The World of Paperbacks
VINTAGE BOOKS lead this issue's releases with a wide range of new titles. First we have the two volumes of Jerry White's history of London: London in the Nineteenth Century: A Human Awful Wonder of God and London in the Twentieth Century: A City and Its People. Each is priced [pounds sterling]10.99 and the two together give a comprehensive history of the capital in all its splendour and horror. Carrying on the history theme we have Jessie Childs' Henry VIII's Last Victim: The Life and Times of Henry Howard, Earl of Surrey ([pounds sterling]9.99) while on the literary side we have Hermione Lee's Edith Wharton ([pounds sterling]10.99), a well-researched and nicely written biography, and Rosemary Ashton's 142 Strand: A Radical Address in Victorian London ([pounds sterling]9.99) which tells the story of the publisher, John Chap man, and his place in Victorian literary life. On the non-literary side we have Adrian Tinniswood's The Verneys, whose sub-title, A true story of love, war and madness in seventeenth-century England tells all one needs to know, and Druin Burch's Digging Up the Dead: The Life and Times of Astley Cooper, an Extraordinary Surgeon ([pounds sterling]8.99), the biography of one of the more unusual physicians in eighteenth and early nineteenth century British medical history. Finally, we have a reprint of Len Deighton's Fighter: The True Story of the Battle of Britain ([pounds sterling]8.99), first published in 1977.
In the Vintage Classics series we have a wide range of attractively presented new titles which we shall list in alphabetical order: Emily Bronte's always popular Wuthering Heights ([pounds sterling]5.99): Wilkie Collins' The Woman in White ([pounds sterling]5.99), with the power to enthral readers after almost 150 years; Elizabeth Gaskell's Mary Barton ([pounds sterling]6.99) and North and South ([pounds sterling]5.99) which look at life in an industrialising England (the latter title has an introduction buy Jenny Uglow); Thomas Hardy's less of the D' Urbervilles ([pounds sterling]5.99), the novel which shocked Victorian Britain (with Hardy's note to the first edition and preface to the fifth and later editions); Henry James' The Portrait of a Lady ([pounds sterling]5.99), a love story set against the American discovery of Europe; Edith Wharton's The Age of Innocence ([pounds sterling]5.99), another look at the influence of European values on American life (with an introduction by Lionel Shriver); and, finally, Virginia Woolf's Mrs Dalloway ([pounds sterling]6.99), her 1925 'stream of consciousness' novel (with introductions by Carol Ann Duffy and Valentine Cunningham).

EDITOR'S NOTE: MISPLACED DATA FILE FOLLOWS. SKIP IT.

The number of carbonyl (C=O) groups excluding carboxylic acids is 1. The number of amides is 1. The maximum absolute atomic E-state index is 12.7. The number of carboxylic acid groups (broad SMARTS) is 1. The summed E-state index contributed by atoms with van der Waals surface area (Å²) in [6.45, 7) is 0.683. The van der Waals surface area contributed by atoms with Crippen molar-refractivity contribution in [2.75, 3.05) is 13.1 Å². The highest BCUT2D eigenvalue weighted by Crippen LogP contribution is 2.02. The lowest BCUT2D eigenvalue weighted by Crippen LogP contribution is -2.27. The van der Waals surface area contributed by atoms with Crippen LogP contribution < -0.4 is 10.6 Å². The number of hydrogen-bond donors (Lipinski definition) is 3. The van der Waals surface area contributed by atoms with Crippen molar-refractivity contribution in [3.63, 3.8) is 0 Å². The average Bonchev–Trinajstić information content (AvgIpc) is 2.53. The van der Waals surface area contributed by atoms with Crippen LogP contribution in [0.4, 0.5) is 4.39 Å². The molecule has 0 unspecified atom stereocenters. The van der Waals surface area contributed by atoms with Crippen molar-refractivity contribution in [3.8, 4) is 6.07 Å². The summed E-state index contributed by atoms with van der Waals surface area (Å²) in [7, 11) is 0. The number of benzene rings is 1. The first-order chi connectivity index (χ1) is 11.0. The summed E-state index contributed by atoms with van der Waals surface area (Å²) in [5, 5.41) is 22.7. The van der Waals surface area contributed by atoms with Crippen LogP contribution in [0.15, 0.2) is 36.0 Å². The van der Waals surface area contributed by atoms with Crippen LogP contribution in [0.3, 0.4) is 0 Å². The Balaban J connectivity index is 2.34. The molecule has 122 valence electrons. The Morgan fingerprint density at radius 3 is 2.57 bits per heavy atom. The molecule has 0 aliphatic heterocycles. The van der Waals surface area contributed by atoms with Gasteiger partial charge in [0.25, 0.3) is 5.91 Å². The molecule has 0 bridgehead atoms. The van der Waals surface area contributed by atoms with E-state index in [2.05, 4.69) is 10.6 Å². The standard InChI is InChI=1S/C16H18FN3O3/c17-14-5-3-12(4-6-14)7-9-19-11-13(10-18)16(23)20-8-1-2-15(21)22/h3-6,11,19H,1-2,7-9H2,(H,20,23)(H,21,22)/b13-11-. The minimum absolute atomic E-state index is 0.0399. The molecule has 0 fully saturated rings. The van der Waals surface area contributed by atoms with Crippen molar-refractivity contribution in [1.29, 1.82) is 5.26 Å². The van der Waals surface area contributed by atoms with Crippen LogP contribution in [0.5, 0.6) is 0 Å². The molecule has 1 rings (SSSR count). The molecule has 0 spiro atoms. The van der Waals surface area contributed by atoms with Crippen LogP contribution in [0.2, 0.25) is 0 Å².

From EBURY PRESS we have four military studies: Charles Rolling's Prisoner of War: Voices from Behind the Wire in the Second World War ([pounds sterling]8.99), a study of POW life as described by the men themselves, Forgotten Voices of the Falklands ([pounds sterling]7.99) by Hugh McManners, a riveting investigation into the Falklands War, from the incompetence of Foreign Office officials to the bravery of HM Forces, as told in their own words, and finally another in the 'Forgotten Voices' series, Joshua Levine's Forgotten Voices of the Blitz and the Battle for Britain ([pounds sterling]7.99). This valuable collection, compiled in association with the Imperial War Museum, begins with Dunkirk and carries on through the Battle of Britain. It gives readers a unique insight into daily life as recorded in the words of those who survived. Finally we have Dr Christian G. Appy's Vietnam: The Definitive Oral History Told from All Sides ([pounds sterling]14.99). In this title, first published in the US the author interviewed hundreds of people both in the US and in Vietnam to give an unpolished and disturbing first-hand account of the US's greatest military blunder up to the invasion of Iraq.
There is an equally stimulating range of titles from the Penguin Classics range published by PENGUIN BOOKS. Cambridge's Prof. …